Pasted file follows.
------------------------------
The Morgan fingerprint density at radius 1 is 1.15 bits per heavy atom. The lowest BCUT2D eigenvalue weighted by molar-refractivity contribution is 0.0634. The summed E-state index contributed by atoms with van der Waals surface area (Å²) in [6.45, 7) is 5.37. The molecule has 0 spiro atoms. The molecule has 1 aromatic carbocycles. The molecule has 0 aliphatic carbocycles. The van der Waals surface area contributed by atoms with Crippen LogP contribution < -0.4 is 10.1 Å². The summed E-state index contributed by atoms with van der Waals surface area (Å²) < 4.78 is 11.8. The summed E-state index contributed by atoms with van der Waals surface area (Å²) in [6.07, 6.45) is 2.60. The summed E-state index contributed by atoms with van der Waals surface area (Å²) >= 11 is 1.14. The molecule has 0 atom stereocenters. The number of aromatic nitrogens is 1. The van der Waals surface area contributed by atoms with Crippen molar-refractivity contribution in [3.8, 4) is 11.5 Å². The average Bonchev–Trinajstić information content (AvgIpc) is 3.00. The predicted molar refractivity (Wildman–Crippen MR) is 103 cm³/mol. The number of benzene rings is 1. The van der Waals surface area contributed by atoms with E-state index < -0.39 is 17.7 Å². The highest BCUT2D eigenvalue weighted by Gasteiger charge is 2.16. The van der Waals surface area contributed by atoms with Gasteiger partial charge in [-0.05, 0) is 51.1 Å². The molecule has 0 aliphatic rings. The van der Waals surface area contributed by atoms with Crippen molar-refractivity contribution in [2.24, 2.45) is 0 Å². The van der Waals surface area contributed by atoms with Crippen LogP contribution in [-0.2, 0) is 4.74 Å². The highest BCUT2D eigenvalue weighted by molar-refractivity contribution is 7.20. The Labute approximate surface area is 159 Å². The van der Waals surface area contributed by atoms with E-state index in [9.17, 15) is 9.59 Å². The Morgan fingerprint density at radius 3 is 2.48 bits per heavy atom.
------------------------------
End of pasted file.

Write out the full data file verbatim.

The Morgan fingerprint density at radius 1 is 1.15 bits per heavy atom. The lowest BCUT2D eigenvalue weighted by molar-refractivity contribution is 0.0634. The summed E-state index contributed by atoms with van der Waals surface area (Å²) in [6.45, 7) is 5.37. The molecule has 0 spiro atoms. The molecule has 1 aromatic carbocycles. The molecule has 0 aliphatic carbocycles. The van der Waals surface area contributed by atoms with Crippen LogP contribution < -0.4 is 10.1 Å². The summed E-state index contributed by atoms with van der Waals surface area (Å²) < 4.78 is 11.8. The summed E-state index contributed by atoms with van der Waals surface area (Å²) in [6.07, 6.45) is 2.60. The summed E-state index contributed by atoms with van der Waals surface area (Å²) >= 11 is 1.14. The molecule has 0 atom stereocenters. The number of aromatic nitrogens is 1. The van der Waals surface area contributed by atoms with Crippen molar-refractivity contribution in [3.8, 4) is 11.5 Å². The average Bonchev–Trinajstić information content (AvgIpc) is 3.00. The predicted molar refractivity (Wildman–Crippen MR) is 103 cm³/mol. The number of benzene rings is 1. The van der Waals surface area contributed by atoms with E-state index < -0.39 is 17.7 Å². The highest BCUT2D eigenvalue weighted by Gasteiger charge is 2.16. The van der Waals surface area contributed by atoms with Gasteiger partial charge in [-0.05, 0) is 51.1 Å². The molecule has 0 aliphatic rings. The van der Waals surface area contributed by atoms with Crippen molar-refractivity contribution in [2.24, 2.45) is 0 Å². The van der Waals surface area contributed by atoms with Crippen LogP contribution in [-0.2, 0) is 4.74 Å². The highest BCUT2D eigenvalue weighted by molar-refractivity contribution is 7.20. The Labute approximate surface area is 159 Å². The van der Waals surface area contributed by atoms with E-state index in [9.17, 15) is 9.59 Å². The Morgan fingerprint density at radius 3 is 2.48 bits per heavy atom.